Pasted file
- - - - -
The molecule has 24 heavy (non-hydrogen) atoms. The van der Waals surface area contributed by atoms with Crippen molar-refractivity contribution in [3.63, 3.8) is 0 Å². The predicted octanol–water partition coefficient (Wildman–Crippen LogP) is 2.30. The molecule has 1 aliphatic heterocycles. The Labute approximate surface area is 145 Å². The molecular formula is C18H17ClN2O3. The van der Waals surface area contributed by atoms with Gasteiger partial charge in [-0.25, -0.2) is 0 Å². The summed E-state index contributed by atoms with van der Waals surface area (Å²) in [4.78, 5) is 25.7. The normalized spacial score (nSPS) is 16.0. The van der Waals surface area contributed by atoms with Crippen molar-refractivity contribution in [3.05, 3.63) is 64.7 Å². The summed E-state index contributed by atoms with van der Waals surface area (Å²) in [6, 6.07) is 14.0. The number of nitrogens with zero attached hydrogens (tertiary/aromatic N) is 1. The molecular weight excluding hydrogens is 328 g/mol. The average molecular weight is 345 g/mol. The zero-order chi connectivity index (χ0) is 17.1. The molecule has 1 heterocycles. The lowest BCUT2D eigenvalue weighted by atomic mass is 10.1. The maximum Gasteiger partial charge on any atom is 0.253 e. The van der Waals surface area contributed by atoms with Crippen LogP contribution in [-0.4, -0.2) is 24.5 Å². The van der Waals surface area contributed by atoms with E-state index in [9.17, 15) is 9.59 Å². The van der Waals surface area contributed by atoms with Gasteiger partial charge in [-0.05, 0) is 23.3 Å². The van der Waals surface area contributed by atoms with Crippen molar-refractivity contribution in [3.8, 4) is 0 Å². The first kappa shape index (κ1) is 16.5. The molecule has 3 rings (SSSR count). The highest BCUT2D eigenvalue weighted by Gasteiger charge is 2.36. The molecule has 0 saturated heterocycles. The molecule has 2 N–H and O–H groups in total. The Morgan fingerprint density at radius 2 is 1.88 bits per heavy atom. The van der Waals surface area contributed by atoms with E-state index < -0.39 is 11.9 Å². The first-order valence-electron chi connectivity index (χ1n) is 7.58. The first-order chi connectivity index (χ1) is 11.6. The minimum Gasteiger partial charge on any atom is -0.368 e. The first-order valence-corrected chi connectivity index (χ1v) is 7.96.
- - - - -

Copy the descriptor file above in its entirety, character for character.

The molecule has 24 heavy (non-hydrogen) atoms. The van der Waals surface area contributed by atoms with Crippen molar-refractivity contribution in [3.63, 3.8) is 0 Å². The predicted octanol–water partition coefficient (Wildman–Crippen LogP) is 2.30. The molecule has 1 aliphatic heterocycles. The Labute approximate surface area is 145 Å². The molecular formula is C18H17ClN2O3. The van der Waals surface area contributed by atoms with Gasteiger partial charge in [-0.25, -0.2) is 0 Å². The summed E-state index contributed by atoms with van der Waals surface area (Å²) in [4.78, 5) is 25.7. The normalized spacial score (nSPS) is 16.0. The van der Waals surface area contributed by atoms with Crippen molar-refractivity contribution in [3.05, 3.63) is 64.7 Å². The summed E-state index contributed by atoms with van der Waals surface area (Å²) in [6, 6.07) is 14.0. The number of nitrogens with zero attached hydrogens (tertiary/aromatic N) is 1. The molecular weight excluding hydrogens is 328 g/mol. The average molecular weight is 345 g/mol. The zero-order chi connectivity index (χ0) is 17.1. The molecule has 1 heterocycles. The lowest BCUT2D eigenvalue weighted by atomic mass is 10.1. The maximum Gasteiger partial charge on any atom is 0.253 e. The van der Waals surface area contributed by atoms with Crippen LogP contribution in [-0.4, -0.2) is 24.5 Å². The van der Waals surface area contributed by atoms with E-state index in [9.17, 15) is 9.59 Å². The van der Waals surface area contributed by atoms with Gasteiger partial charge in [-0.05, 0) is 23.3 Å². The van der Waals surface area contributed by atoms with Crippen molar-refractivity contribution in [3.8, 4) is 0 Å². The first kappa shape index (κ1) is 16.5. The molecule has 3 rings (SSSR count). The highest BCUT2D eigenvalue weighted by Gasteiger charge is 2.36. The molecule has 0 saturated heterocycles. The molecule has 2 N–H and O–H groups in total. The Morgan fingerprint density at radius 2 is 1.88 bits per heavy atom. The van der Waals surface area contributed by atoms with E-state index < -0.39 is 11.9 Å². The first-order valence-electron chi connectivity index (χ1n) is 7.58. The first-order chi connectivity index (χ1) is 11.6. The minimum Gasteiger partial charge on any atom is -0.368 e. The first-order valence-corrected chi connectivity index (χ1v) is 7.96.